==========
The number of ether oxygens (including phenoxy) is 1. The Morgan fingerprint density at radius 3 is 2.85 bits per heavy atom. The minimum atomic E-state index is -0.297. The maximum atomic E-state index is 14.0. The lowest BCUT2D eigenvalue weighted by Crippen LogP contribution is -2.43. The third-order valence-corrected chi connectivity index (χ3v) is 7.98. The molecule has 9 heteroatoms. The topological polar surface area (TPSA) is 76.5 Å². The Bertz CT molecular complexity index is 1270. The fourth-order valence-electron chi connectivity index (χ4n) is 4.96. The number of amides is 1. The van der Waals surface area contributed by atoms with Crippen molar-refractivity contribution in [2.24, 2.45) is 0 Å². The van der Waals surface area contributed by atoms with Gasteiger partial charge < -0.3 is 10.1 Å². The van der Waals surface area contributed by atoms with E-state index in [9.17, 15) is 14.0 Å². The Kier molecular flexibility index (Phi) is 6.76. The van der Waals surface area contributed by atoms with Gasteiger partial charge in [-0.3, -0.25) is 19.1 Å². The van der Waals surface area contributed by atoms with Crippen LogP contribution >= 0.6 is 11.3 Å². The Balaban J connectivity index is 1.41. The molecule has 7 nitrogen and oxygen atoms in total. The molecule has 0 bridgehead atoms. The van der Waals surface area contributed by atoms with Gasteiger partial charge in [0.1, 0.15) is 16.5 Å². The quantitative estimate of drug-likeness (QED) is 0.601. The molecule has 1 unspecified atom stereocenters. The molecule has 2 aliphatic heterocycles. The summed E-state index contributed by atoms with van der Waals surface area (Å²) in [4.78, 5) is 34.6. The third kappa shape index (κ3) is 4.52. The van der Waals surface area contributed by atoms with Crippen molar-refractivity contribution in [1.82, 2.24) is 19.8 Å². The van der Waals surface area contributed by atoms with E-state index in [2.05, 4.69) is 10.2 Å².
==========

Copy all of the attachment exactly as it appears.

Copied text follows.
The number of ether oxygens (including phenoxy) is 1. The Morgan fingerprint density at radius 3 is 2.85 bits per heavy atom. The minimum atomic E-state index is -0.297. The maximum atomic E-state index is 14.0. The lowest BCUT2D eigenvalue weighted by Crippen LogP contribution is -2.43. The third-order valence-corrected chi connectivity index (χ3v) is 7.98. The molecule has 9 heteroatoms. The topological polar surface area (TPSA) is 76.5 Å². The Bertz CT molecular complexity index is 1270. The fourth-order valence-electron chi connectivity index (χ4n) is 4.96. The number of amides is 1. The van der Waals surface area contributed by atoms with Crippen molar-refractivity contribution in [2.24, 2.45) is 0 Å². The van der Waals surface area contributed by atoms with Gasteiger partial charge < -0.3 is 10.1 Å². The van der Waals surface area contributed by atoms with E-state index in [9.17, 15) is 14.0 Å². The Kier molecular flexibility index (Phi) is 6.76. The van der Waals surface area contributed by atoms with Gasteiger partial charge in [-0.3, -0.25) is 19.1 Å². The van der Waals surface area contributed by atoms with Crippen LogP contribution >= 0.6 is 11.3 Å². The Balaban J connectivity index is 1.41. The molecule has 7 nitrogen and oxygen atoms in total. The molecule has 0 bridgehead atoms. The van der Waals surface area contributed by atoms with Gasteiger partial charge in [0.1, 0.15) is 16.5 Å². The quantitative estimate of drug-likeness (QED) is 0.601. The molecule has 1 unspecified atom stereocenters. The molecule has 2 aliphatic heterocycles. The summed E-state index contributed by atoms with van der Waals surface area (Å²) in [4.78, 5) is 34.6. The third kappa shape index (κ3) is 4.52. The van der Waals surface area contributed by atoms with Crippen molar-refractivity contribution in [1.82, 2.24) is 19.8 Å². The van der Waals surface area contributed by atoms with E-state index in [2.05, 4.69) is 10.2 Å².